I still don't understand why CPUs don't provide support for 'fat pointers'. ARM has 'load pair' to update two registers in one go, it would just need a 'load/store from array' instruction to check that a pointer is inside the pair address to have a very efficient mechanism (efficient from an instruction count point of view at least, of course the data bandwith and cache impact are still here).

"Fatter than normal" pointers have a lot of disadvantages (it's been explored extensively as part of CHERI, etc) for the upsides they give you. For the purpose of use after free/buffer overflow finding, it's IMHO, not a great fit (there are other uses, of course).

"Tagging within existing sized pointers", ARM does have some hardware support for (see http://infocenter.arm.com/help/index.jsp?topic=/com.arm.doc....)

It won't verify tags, but it has explicit support for ignoring bits, which is very helpful.

Gwydion Dylan used a two-word representation for values - a full word as a type tag, and then a word for the value itself (whether pointer or int). It was an interesting experiment, but multicore basically killed it. Once your basic value representation is more than a word, then every load/store/manipulation of a value requires a lock around it, to prevent corruption if the thread is preempted when the type has been written but the value has not. The locking overhead kills performance.

Or you can go with a GIL (but for compiled code) the way Python and early Ruby/JS implementations did, but that hasn't worked out terribly well for them either.

If by "fatter than normal" you mean using bits of the memory address to do interesting things, SPARC does so with ADI in hardware:


No, by fatter than normal I mean, say, 96 or 128 bit pointers.

I'm aware of SPARC ADI :) It does not have fatter-than-normal pointers, it uses 4 bit tagging of the memory address by reusing bits 63-60 of the pointer.

That is "tagging within existing pointers"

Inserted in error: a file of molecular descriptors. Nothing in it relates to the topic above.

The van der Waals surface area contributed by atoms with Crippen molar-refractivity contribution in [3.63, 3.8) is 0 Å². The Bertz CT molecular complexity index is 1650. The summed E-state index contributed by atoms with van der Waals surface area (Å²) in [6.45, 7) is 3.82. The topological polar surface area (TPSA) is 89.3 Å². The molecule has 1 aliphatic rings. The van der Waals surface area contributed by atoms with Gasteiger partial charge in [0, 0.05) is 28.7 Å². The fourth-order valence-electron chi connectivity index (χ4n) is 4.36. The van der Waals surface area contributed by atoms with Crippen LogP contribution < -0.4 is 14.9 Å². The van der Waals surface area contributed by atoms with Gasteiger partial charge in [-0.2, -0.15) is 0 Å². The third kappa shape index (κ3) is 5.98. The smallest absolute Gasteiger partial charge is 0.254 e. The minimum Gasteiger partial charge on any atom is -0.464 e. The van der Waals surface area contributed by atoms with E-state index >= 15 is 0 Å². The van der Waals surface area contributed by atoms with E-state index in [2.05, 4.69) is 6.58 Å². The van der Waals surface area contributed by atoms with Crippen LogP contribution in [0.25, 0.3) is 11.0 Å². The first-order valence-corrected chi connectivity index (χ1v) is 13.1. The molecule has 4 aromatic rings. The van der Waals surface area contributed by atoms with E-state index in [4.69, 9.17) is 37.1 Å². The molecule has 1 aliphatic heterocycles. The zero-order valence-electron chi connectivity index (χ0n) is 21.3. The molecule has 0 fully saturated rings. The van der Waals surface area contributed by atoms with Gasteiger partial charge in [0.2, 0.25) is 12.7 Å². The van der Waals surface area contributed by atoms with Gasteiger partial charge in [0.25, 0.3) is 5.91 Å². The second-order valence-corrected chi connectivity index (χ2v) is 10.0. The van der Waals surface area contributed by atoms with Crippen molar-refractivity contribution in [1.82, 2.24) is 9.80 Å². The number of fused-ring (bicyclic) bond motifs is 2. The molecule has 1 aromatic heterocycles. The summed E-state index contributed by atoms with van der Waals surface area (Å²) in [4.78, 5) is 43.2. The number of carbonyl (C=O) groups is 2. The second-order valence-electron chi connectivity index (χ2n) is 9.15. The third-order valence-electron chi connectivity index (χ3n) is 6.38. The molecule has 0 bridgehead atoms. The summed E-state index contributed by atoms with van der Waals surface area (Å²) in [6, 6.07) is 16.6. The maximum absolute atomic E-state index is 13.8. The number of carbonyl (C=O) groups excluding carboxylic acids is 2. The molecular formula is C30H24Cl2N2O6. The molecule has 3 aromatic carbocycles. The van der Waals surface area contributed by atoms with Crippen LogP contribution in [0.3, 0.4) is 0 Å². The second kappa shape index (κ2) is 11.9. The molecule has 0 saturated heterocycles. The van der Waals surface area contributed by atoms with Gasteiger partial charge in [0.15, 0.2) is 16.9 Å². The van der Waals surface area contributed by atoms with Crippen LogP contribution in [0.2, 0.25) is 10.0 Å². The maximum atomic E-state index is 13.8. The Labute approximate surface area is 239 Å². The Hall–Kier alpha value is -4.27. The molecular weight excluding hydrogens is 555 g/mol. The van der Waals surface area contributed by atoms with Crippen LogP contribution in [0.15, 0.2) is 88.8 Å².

As I said it depends on what you mean by “fatter than normal”.

Many do, all the way back to 1961.


passing by the Xerox PARC machines, Lisp Machines and many others, including the ill fated iAPX 432.


If you could afford a Sparc M7, C on Solaris has been more type safe since version 11




The main issue is not if the CPU provide support, rather forcing the devs to actually bother to use them.

But since many want speed at any cost, it will only get there with a new generation, more open to trade performance for actually secure code.

The IBM iSeries, or whatever its latest names is, has 128bit software pointers, with 65bit HW pointers, where the extra bit indicates whether the value has been tampered with in userland. AFAIR, checks are still all implemented in software, by relying on a runtime trusted code generator.

In the paper, the authors claim that the additional pointer arithmetic consists only of register operations & so one wouldn't expect any overhead. Then, it is surprising that the paper mentions 35% overhead on integer benchmark. wondering where that comes from...


> User-space pointers in Linux are 47 bits. We limit this to 32 bits to support 32-bit tags.

c‘mon, most vulnerable networked software don’t need no 4GB - just because it doesn‘t work 100% don’t mean its worthless